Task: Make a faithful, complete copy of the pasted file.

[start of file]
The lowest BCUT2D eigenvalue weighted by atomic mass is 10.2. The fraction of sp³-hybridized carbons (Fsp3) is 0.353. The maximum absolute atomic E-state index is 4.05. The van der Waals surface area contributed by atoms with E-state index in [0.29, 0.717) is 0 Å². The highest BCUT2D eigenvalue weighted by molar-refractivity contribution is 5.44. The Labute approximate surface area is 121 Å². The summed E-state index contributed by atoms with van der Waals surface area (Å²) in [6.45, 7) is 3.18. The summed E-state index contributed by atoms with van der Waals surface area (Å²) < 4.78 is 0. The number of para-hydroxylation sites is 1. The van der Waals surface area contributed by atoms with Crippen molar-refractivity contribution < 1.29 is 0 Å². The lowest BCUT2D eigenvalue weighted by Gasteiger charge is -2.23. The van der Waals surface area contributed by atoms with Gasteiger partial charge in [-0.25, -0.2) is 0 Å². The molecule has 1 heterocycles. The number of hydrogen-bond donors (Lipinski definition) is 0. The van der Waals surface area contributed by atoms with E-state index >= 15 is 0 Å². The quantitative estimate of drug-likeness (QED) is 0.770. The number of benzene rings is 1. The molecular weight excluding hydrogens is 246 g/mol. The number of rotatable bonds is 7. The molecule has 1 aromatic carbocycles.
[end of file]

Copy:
The lowest BCUT2D eigenvalue weighted by atomic mass is 10.2. The fraction of sp³-hybridized carbons (Fsp3) is 0.353. The maximum absolute atomic E-state index is 4.05. The van der Waals surface area contributed by atoms with E-state index in [0.29, 0.717) is 0 Å². The highest BCUT2D eigenvalue weighted by molar-refractivity contribution is 5.44. The Labute approximate surface area is 121 Å². The summed E-state index contributed by atoms with van der Waals surface area (Å²) in [6.45, 7) is 3.18. The summed E-state index contributed by atoms with van der Waals surface area (Å²) < 4.78 is 0. The number of para-hydroxylation sites is 1. The van der Waals surface area contributed by atoms with Crippen molar-refractivity contribution < 1.29 is 0 Å². The lowest BCUT2D eigenvalue weighted by Gasteiger charge is -2.23. The van der Waals surface area contributed by atoms with Gasteiger partial charge in [-0.25, -0.2) is 0 Å². The molecule has 1 heterocycles. The number of hydrogen-bond donors (Lipinski definition) is 0. The van der Waals surface area contributed by atoms with E-state index >= 15 is 0 Å². The quantitative estimate of drug-likeness (QED) is 0.770. The number of benzene rings is 1. The molecular weight excluding hydrogens is 246 g/mol. The number of rotatable bonds is 7. The molecule has 1 aromatic carbocycles.